MSI MPG A1000G PCIE5 ATX v3.1 PSU Review

Part Analysis

General Data
Manufacturer (OEM) CWT
Platform CSZ
PCB Type Double-Sided
Primary Side
Transient Filter 4x Y caps, 2x X caps, 2x CM chokes, 1x MOV
Inrush Protection 1x NTC Thermistor SCK207R0 (7 Ohm) & Relay
Bridge Rectifier(s)
2x (2306)
2x Alpha Omega AOTF095A60L
APFC Boost Diode
1x CREE C3D10060A (600V, 12A @ 140°C)
Bulk Cap(s)
1x Nichicon (400V, 820uF, 2,000h @ 105°C, GL)
Main Switchers
2x Infineon IPA60R125P6 (600V, 19A @ 100°C, Rds(on): 0.125Ohm)
APFC Controller Champion CM6500UNX & CM03X
Resonant Controller Champion CU6901VA
Primary side: APFC, Half-Bridge & LLC converter
Secondary side: Synchronous Rectification & DC-DC converters
Secondary Side
+12V MOSFETs 8x On Semiconductor NTMFS5C430N (40V, 131A @ 100°C, Rds(on): 1.7mOhm)
5V & 3.3V DC-DC Converters: 2x UBIQ QM3054M6 (30V, 61A @ 100°C, Rds(on): 4.8mOhm) &
2x UBIQ QN3107M6N (30V, 70A @ 100°C, Rds(on): 2.6mOhm)
PWM Controller(s): uPI-Semi uP3861P
Filtering Capacitors Electrolytic:
1x Nichicon (2-5,000h @ 105°C, HD),
2x Nippon Chemi-Con (1-5,000h @ 105°C, KZE),
2x Nichicon (4-10,000h @ 105°C, HE),
2x Rubycon (4-10,000h @ 105°C, YXJ)
Polymer: 14x United Chemi-Con, 14x FPCAP
Supervisor IC IN1S3151 – SAG
Fan Controller Microchip PIC16F1503
Fan Model Hong Hua HA13525H12SF-Z (135mm, 12V, 0.5A, Fluid Dynamic Bearing Fan)
5VSB Circuit
1x D10PS45L SBR (45V, 10A)
Standby PWM Controller On Bright OB2365T

The OEM is Channel Well Technology (CWT), and the platform’s code name is CSZ. This is the same platform many ATX v3.x compliant models use since it was among the first to support the demanding transient response loads that this spec introduced. The platform uses analog controllers for all circuits. We find a half-bridge topology and an LLC resonant converter on the primary side. The secondary side utilizes a synchronous rectification scheme with eight Infineon FETs generating the 12V rail and two VRMs for the minor rails. The cooling fan is by Hong Hua and uses a fluid dynamic bearing, so it won’t have any issues in the long run if you don’t push it hard at high temperatures above 40 degrees Celsius. Lastly, the build quality is high; the same goes for the soldering quality. At the solder side of the PCB, CWT also enhanced some PCB traces with copper plates for better conductivity and lower power losses at high loads.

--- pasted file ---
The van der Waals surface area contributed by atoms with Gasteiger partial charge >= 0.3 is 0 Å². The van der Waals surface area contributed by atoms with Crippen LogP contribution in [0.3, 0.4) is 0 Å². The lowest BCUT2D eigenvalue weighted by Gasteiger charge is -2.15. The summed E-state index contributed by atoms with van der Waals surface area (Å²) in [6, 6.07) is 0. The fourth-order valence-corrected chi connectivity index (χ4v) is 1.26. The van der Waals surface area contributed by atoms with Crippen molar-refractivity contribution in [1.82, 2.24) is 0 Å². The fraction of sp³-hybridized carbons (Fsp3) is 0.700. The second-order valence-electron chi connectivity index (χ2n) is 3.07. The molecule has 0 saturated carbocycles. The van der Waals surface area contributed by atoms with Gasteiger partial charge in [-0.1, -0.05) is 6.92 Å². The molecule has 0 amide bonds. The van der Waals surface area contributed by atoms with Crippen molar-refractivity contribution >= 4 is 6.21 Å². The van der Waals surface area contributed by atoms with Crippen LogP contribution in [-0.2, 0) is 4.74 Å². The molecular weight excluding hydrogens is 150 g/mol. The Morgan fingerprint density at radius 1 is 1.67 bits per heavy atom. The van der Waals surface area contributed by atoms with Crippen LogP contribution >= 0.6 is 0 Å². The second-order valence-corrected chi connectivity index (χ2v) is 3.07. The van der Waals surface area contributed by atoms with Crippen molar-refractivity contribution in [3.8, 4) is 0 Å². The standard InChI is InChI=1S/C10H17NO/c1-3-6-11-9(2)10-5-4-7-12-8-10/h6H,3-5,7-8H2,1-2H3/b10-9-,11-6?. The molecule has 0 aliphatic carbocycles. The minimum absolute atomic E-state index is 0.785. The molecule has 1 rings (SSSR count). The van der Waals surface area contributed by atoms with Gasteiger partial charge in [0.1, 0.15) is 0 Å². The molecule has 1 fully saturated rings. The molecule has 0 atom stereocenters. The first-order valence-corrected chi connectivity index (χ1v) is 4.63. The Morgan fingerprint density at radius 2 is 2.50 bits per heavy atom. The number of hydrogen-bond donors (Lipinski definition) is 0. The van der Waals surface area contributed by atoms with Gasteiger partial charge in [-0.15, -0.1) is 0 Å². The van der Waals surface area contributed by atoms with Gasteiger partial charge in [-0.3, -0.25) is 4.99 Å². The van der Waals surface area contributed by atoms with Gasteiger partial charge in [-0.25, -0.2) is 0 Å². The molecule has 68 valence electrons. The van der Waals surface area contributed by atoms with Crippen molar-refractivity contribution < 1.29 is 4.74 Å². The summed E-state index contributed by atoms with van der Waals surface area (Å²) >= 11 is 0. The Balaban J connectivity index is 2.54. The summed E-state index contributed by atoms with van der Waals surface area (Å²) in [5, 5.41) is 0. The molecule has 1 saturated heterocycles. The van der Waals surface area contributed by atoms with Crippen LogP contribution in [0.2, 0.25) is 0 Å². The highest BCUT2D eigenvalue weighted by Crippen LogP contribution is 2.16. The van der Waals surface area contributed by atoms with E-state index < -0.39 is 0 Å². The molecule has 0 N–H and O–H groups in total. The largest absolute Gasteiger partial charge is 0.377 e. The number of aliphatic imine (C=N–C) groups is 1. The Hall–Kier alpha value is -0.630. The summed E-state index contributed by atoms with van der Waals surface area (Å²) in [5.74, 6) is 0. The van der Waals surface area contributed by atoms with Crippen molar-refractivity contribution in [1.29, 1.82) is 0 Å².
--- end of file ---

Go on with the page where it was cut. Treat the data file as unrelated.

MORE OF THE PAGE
I have analyzed the CWT’s CSZ platform numerous times in past reviews, so there is no point in repeating the same stuff here again. Let’s move to the performance section.

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23 thoughts on “MSI MPG A1000G PCIE5 ATX v3.1 PSU Review

      1. Hi Crmaris !

        Can you explain why you choose rm1000x shift over A1000G who seem to be great aswell ?

        On the site in best 3.0 the MSI MEG Ai1000P is the second in Best Overall Performance (230V)

        On amazon the rm1000x shift is 200€ while A1000G is 160€, in this case what would you choose ?

        And there is Thermaltake Toughpower GF3 at 166€ too, between this 3, what can I go for having the best for many many years ?


        1. The Ai1000P is not the same as the A1000G.
          If the shift is so expensive, then it doesn’t make much sense to proceed with it unless you want the side modular panel.
          Otherwise, you could go with the A1000G or the GF3 either. Look also at the GF A3, which is also good and affordable.

  1. Thank you for the work you do. I bought the previous power supply 10 years ago, now I have upgraded to NVIDIA 3070, I want to change the unit, but I don’t understand whether it’s worth waiting for version 3.1. I would like to take a power supply with a reserve, if we talk about video cards, so that it will be enough for 2-3 generations. Options I’m considering